How Charter Schools Harm Public Education and Kids

Click here for an annotated archive of news articles on charter school problems.

Oakland's University Preparatory Charter high school looked like an urban miracle. "A success story in progress University's approach seems to be working," enthused San Francisco Chronicle columnist Chip Johnson in August 2004.

But nearly three years later, a July 2007 Chronicle investigation revealed just why University's approach seemed to be working. The school was cheating on standardized tests and faking its students' grades and transcripts. For good measure, it inflated enrollment figures and mismanaged its finances. And its rogue principal was accused of humiliating and abusing teachers and students.

The oversight mechanism that supposedly keeps an eye on charter schools failed to notice the problems with Uprep, as it was known. Only when distressed teacher-whistleblowers contacted the press was the massive fraud exposed.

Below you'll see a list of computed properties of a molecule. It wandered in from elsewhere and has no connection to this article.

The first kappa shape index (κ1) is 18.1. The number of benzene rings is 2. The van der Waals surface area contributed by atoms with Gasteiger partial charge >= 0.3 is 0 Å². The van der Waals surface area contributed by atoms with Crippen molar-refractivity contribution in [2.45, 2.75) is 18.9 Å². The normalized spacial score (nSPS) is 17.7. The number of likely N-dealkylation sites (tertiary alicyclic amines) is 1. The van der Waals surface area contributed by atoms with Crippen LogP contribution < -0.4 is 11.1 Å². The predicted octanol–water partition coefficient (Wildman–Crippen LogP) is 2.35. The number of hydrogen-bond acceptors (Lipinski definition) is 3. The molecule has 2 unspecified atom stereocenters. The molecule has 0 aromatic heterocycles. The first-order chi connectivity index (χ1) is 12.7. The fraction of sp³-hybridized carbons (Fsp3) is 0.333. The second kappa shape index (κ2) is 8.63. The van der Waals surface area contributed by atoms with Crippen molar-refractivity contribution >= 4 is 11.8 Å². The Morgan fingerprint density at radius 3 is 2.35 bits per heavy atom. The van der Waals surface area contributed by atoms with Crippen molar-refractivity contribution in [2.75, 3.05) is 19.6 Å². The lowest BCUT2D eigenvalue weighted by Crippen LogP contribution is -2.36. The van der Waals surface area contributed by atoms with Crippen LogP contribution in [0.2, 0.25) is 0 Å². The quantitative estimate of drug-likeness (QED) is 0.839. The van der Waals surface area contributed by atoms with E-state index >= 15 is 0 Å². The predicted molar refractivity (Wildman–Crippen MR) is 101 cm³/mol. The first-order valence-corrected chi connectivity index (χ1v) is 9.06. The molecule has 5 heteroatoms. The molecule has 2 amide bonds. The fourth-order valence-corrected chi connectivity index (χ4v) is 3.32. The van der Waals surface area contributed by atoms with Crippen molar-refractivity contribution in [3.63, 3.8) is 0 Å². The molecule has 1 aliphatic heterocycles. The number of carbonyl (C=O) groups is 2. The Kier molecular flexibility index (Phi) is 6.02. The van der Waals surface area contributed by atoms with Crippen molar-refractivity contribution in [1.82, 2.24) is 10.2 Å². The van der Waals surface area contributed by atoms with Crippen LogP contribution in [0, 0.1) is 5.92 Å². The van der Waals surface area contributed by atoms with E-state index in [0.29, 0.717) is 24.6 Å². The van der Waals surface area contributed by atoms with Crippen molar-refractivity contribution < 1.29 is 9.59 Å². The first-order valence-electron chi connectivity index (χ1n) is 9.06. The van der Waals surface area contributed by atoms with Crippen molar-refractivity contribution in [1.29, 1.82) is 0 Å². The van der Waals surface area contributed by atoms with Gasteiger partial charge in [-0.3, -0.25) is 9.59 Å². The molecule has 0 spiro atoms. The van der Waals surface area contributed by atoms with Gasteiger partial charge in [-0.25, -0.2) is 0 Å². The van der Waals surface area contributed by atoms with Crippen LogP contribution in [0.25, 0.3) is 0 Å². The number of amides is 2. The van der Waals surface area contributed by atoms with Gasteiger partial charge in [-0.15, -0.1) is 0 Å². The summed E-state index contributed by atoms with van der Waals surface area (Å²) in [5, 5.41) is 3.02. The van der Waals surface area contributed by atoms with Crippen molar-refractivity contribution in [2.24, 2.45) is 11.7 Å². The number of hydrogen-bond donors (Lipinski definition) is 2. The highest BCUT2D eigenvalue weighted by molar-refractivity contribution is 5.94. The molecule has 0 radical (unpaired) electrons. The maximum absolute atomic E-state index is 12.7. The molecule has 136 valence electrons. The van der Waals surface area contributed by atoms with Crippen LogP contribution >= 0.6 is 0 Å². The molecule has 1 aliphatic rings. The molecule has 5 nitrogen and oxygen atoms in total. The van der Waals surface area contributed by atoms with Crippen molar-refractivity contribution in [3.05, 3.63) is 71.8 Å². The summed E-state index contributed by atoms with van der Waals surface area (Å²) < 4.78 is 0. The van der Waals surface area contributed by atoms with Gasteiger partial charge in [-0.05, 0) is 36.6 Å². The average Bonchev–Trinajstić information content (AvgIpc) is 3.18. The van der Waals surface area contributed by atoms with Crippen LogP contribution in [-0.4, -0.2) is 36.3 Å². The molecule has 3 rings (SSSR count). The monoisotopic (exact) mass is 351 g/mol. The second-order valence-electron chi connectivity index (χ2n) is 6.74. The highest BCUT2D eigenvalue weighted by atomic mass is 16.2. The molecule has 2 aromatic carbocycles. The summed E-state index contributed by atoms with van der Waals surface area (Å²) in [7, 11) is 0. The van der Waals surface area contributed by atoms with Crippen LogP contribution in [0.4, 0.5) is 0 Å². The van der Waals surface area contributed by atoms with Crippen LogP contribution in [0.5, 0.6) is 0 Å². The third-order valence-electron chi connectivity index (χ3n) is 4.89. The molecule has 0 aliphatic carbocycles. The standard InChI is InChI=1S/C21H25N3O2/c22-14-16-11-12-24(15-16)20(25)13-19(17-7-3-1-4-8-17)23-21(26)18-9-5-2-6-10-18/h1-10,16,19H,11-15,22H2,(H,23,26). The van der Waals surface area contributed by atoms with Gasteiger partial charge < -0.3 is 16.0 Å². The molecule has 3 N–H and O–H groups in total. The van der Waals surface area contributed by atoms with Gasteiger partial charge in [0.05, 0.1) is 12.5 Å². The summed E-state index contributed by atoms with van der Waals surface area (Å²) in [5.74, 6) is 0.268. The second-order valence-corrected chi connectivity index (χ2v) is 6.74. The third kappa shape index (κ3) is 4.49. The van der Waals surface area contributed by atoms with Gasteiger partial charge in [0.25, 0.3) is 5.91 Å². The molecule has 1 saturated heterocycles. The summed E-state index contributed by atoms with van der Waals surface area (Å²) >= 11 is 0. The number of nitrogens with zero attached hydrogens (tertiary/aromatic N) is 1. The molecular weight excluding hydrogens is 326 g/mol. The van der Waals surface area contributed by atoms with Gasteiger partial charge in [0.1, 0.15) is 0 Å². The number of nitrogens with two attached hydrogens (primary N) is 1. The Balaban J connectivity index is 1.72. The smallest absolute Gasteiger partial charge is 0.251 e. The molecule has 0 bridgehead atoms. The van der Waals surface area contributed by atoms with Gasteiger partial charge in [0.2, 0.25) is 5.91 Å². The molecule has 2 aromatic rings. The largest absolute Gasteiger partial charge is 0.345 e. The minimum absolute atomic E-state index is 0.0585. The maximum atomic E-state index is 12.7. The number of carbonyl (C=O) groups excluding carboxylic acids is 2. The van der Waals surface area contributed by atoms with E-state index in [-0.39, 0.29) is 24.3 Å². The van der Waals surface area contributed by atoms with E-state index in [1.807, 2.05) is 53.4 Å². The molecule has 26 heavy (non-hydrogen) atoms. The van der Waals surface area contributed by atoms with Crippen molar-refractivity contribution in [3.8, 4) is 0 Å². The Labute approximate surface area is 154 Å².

It's impossible to know how many more Upreps there are in the world of charter schools. It doesn't take a hardened cynic to wonder if a system of giving public funds to just about anyone who wants to run a school, along with minimal oversight and freedom from burdensome bureaucratic regulations, would invite cheating and looting. And when a charter school can make a show of success, private money from the likes of Gates, Fisher, Walton and Broad comes flowing in on top of the public funds.

Charter schools are unpopular with educators, a fact that charter backers scornfully attribute to "educrats' " fear of competition and choice. But experienced educators deserve more credit than that. They have sound reason for viewing charter schools as a destructive weapon wielded by those who want to undermine and privatize public education, and they see that charter schools harm the schools around them.

Charter schools do damage in many ways.

  • Charter schools undermine a critical job of elected school boards -- determining how many schools a district needs to serve its children. Even one excess school drains resources away from students' and classrooms' needs. Charter backers exert intense pressure on school boards to open additional schools -- and in many cases charters are forced upon an unwilling school district by a county board of education or the state.